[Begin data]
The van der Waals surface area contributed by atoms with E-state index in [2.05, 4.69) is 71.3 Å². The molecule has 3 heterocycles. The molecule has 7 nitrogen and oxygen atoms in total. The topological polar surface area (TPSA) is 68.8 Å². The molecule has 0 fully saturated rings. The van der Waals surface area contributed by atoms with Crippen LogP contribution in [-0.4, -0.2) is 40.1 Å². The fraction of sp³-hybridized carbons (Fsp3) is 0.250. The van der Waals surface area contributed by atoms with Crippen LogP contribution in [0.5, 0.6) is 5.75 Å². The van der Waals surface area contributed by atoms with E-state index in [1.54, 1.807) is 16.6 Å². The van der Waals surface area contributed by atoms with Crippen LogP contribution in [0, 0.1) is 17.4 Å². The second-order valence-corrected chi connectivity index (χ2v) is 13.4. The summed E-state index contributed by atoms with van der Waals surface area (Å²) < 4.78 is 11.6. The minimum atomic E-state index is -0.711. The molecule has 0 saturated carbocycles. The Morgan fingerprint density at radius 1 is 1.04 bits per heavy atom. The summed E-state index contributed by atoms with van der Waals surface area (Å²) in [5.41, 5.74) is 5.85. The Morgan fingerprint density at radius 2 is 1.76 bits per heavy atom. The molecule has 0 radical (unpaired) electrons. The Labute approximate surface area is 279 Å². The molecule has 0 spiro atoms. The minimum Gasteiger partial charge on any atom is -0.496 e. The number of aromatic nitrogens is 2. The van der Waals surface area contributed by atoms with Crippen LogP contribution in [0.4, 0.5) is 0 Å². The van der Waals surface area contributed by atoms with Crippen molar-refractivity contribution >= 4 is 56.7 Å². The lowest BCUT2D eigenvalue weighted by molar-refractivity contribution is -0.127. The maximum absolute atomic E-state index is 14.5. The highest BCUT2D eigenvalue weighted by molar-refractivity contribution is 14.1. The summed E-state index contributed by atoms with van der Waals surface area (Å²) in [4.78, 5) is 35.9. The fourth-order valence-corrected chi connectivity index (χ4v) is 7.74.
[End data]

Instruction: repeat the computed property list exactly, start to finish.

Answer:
The van der Waals surface area contributed by atoms with E-state index in [2.05, 4.69) is 71.3 Å². The molecule has 3 heterocycles. The molecule has 7 nitrogen and oxygen atoms in total. The topological polar surface area (TPSA) is 68.8 Å². The molecule has 0 fully saturated rings. The van der Waals surface area contributed by atoms with Crippen LogP contribution in [-0.4, -0.2) is 40.1 Å². The fraction of sp³-hybridized carbons (Fsp3) is 0.250. The van der Waals surface area contributed by atoms with Crippen LogP contribution in [0.5, 0.6) is 5.75 Å². The van der Waals surface area contributed by atoms with E-state index in [1.54, 1.807) is 16.6 Å². The van der Waals surface area contributed by atoms with Crippen LogP contribution in [0, 0.1) is 17.4 Å². The second-order valence-corrected chi connectivity index (χ2v) is 13.4. The summed E-state index contributed by atoms with van der Waals surface area (Å²) < 4.78 is 11.6. The minimum atomic E-state index is -0.711. The molecule has 0 saturated carbocycles. The Morgan fingerprint density at radius 1 is 1.04 bits per heavy atom. The summed E-state index contributed by atoms with van der Waals surface area (Å²) in [5.41, 5.74) is 5.85. The Morgan fingerprint density at radius 2 is 1.76 bits per heavy atom. The molecule has 0 radical (unpaired) electrons. The Labute approximate surface area is 279 Å². The molecule has 0 spiro atoms. The minimum Gasteiger partial charge on any atom is -0.496 e. The number of aromatic nitrogens is 2. The van der Waals surface area contributed by atoms with Crippen LogP contribution in [0.4, 0.5) is 0 Å². The van der Waals surface area contributed by atoms with Crippen molar-refractivity contribution >= 4 is 56.7 Å². The lowest BCUT2D eigenvalue weighted by molar-refractivity contribution is -0.127. The maximum absolute atomic E-state index is 14.5. The highest BCUT2D eigenvalue weighted by molar-refractivity contribution is 14.1. The summed E-state index contributed by atoms with van der Waals surface area (Å²) in [4.78, 5) is 35.9. The fourth-order valence-corrected chi connectivity index (χ4v) is 7.74.